FRANKFORT, Ky. (LEX 18) — During his Thursday press conference, Gov. Andy Beshear announced the plan for Kentucky's initial distribution of a COVID-19 vaccine.
"We believe that we will have our first set of vaccines pretty close to after the FDA gives emergency authorization," Gov. Beshear said. "We believe that we can be vaccinating people here in Kentucky as early as December 15."
Gov. Beshear explained that about two thirds of the first shipment of 38,000 doses will go to long-term care facilities. The other third of vaccines will be distributed to eleven hospitals in Kentucky.
"It is a fairly small amount as compared to healthcare workers across Kentucky," Gov. Beshear said. "These are just the first eleven sites that are going to receive them."
The eleven hospitals that will receive the initial shipment of doses are listed below:
Lourde's Hospital (Paducah)
Pikeville Medical Center
University of Kentucky Hospital
Baptist Health (Madisonville)
Baptist Health (Louisville)
St. Elizabeth Healthcare (Edgewood)
Baptist Health (Corbin)
Baptist Health (Lexington)
Norton Hospital (Louisville)
Medical Center (Bowling Green)
University of Louisville Hospital
Gov. Beshear explained that those eleven sites were chosen because they were large enough to handle the minimum size of the Pfizer vaccine that shipped, which is 975 doses.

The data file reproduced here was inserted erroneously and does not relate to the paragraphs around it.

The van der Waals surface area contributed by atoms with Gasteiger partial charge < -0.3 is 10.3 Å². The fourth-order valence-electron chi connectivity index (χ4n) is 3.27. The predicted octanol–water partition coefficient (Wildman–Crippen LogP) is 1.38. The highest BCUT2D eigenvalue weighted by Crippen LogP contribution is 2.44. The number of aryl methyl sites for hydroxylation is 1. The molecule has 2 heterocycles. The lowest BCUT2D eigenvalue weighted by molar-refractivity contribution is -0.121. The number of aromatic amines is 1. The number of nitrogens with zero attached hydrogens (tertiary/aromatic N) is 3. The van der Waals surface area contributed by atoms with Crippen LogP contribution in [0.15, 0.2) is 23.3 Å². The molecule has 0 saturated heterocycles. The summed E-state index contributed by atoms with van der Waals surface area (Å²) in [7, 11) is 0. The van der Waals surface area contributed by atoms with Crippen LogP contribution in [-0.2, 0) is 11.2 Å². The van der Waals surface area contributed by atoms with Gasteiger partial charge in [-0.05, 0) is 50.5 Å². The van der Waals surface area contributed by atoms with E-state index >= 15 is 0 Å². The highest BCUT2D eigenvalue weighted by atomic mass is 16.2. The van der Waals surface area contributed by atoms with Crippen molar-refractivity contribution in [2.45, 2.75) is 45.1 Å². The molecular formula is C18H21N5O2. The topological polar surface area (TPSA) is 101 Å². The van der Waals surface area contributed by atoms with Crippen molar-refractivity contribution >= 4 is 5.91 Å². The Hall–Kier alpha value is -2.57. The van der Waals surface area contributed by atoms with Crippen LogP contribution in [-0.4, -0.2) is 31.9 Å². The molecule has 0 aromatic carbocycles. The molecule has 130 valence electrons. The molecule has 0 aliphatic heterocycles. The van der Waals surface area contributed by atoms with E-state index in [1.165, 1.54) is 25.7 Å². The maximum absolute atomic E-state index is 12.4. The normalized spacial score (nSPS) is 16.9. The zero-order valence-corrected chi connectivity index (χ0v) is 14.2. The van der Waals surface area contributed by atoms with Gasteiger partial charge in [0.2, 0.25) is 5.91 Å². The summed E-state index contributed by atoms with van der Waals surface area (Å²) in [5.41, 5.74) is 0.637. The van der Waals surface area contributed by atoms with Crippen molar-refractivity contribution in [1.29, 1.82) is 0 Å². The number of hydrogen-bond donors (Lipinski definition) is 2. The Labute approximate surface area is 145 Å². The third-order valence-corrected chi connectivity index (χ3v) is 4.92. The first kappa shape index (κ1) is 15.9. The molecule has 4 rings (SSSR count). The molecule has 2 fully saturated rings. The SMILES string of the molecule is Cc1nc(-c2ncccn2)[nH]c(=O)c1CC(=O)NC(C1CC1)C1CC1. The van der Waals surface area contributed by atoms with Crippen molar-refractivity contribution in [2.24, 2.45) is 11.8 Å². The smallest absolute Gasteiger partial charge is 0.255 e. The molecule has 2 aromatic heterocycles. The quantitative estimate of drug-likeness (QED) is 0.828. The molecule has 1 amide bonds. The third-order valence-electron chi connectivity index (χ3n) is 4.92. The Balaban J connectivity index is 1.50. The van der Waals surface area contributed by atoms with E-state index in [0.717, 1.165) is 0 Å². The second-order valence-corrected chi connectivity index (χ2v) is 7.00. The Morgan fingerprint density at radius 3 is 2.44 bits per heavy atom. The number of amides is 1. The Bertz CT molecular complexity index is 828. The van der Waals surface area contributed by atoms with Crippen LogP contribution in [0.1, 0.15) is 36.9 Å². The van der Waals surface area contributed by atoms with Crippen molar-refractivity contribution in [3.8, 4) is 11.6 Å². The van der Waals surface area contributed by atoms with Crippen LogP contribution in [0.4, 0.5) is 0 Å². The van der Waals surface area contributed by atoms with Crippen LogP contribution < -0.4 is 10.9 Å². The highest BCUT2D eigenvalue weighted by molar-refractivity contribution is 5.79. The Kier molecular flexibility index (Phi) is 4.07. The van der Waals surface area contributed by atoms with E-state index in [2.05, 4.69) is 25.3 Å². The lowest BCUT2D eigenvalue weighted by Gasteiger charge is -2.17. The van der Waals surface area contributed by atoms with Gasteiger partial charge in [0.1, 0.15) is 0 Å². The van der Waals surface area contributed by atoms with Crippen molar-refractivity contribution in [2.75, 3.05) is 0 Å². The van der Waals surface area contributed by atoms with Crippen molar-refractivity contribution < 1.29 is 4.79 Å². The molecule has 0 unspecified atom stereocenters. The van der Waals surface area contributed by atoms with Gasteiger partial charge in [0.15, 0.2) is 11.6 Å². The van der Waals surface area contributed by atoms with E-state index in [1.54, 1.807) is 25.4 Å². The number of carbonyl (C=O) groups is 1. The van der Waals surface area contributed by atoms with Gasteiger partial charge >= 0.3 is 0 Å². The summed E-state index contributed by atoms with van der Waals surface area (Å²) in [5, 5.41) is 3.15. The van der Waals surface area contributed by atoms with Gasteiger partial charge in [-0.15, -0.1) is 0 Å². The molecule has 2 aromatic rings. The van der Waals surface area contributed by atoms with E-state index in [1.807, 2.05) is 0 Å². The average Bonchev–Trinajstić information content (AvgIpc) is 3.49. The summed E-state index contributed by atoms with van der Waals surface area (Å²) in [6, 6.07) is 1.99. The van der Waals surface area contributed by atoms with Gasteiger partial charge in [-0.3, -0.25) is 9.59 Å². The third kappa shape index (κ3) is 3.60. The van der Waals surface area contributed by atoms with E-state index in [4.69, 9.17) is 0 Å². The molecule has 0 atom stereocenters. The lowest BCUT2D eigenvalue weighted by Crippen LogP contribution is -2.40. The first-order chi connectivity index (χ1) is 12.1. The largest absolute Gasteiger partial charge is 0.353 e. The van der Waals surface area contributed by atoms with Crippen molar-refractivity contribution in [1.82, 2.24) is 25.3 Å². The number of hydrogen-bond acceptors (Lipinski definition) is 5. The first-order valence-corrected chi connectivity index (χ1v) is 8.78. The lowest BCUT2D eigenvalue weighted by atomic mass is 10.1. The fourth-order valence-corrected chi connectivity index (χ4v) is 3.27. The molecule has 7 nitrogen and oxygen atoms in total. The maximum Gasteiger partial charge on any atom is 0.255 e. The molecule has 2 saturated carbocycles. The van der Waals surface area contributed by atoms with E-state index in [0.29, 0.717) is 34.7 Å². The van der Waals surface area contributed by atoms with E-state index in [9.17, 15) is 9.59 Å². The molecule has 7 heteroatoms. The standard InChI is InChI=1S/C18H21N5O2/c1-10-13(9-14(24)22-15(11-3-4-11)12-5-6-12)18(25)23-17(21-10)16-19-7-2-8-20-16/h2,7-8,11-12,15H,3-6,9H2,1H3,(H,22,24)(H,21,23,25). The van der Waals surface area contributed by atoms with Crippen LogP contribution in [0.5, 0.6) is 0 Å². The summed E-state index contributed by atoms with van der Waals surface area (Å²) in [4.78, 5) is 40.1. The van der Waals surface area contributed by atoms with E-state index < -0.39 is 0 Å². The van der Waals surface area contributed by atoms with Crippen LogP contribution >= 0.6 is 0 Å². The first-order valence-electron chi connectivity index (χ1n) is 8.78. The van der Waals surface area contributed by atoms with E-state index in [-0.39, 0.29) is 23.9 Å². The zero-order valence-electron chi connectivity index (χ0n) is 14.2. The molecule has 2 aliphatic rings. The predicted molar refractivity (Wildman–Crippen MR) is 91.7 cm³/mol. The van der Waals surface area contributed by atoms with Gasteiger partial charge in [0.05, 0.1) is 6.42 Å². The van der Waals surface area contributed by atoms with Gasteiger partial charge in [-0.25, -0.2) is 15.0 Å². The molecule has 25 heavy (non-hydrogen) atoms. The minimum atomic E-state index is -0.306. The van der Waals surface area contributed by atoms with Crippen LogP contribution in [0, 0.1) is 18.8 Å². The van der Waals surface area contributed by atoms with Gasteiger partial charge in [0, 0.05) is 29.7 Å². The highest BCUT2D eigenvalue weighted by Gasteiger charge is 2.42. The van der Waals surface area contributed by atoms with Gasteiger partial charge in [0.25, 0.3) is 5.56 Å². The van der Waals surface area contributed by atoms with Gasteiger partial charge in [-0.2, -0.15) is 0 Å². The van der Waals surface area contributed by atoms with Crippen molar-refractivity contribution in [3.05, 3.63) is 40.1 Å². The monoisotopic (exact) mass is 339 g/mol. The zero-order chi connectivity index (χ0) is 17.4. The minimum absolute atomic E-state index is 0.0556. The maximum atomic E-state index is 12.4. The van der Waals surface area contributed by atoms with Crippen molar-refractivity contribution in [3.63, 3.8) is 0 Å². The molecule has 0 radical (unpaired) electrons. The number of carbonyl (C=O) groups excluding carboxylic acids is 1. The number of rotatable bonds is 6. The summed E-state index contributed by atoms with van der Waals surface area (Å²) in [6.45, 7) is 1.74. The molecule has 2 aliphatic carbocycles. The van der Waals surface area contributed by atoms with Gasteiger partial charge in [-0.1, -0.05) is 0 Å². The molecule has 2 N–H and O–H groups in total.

"You can't get a shipment that is less than that," Gov. Beshear said.
Nine of the eleven hospitals will receive the minimum 975 doses, while University of Kentucky Hospital and Norton Hospital (Louisville) will both receive double that amount (1,950 doses).
“I think we all know that this is one of those vital steps to get back to some type of normalcy for us,” said Dee Beckman, the executive director for outcomes at Baptist Health Lexington. “So we’re excited to be able to offer that to our employees here.”
Beckman said the rollout of the 975 doses at Baptist Health will mirror that of the flu vaccine, which is mandatory at the hospital.
The vaccine for COVID-19 will be recommended, but not mandatory, according to Beckman.
“For the COVID vaccine, we have prioritized our staff based on the highest risk for their job that they conduct here at the hospital,” said Beckman.
The goal, she said, is to eventually vaccinate the approximately 2,800 employees at the hospital.
"While this is very fast, it is still going to take some time,” Beckman cautioned. “We will still have to wear PPE in the facilities and we still ask everybody to continue to wear a mask.”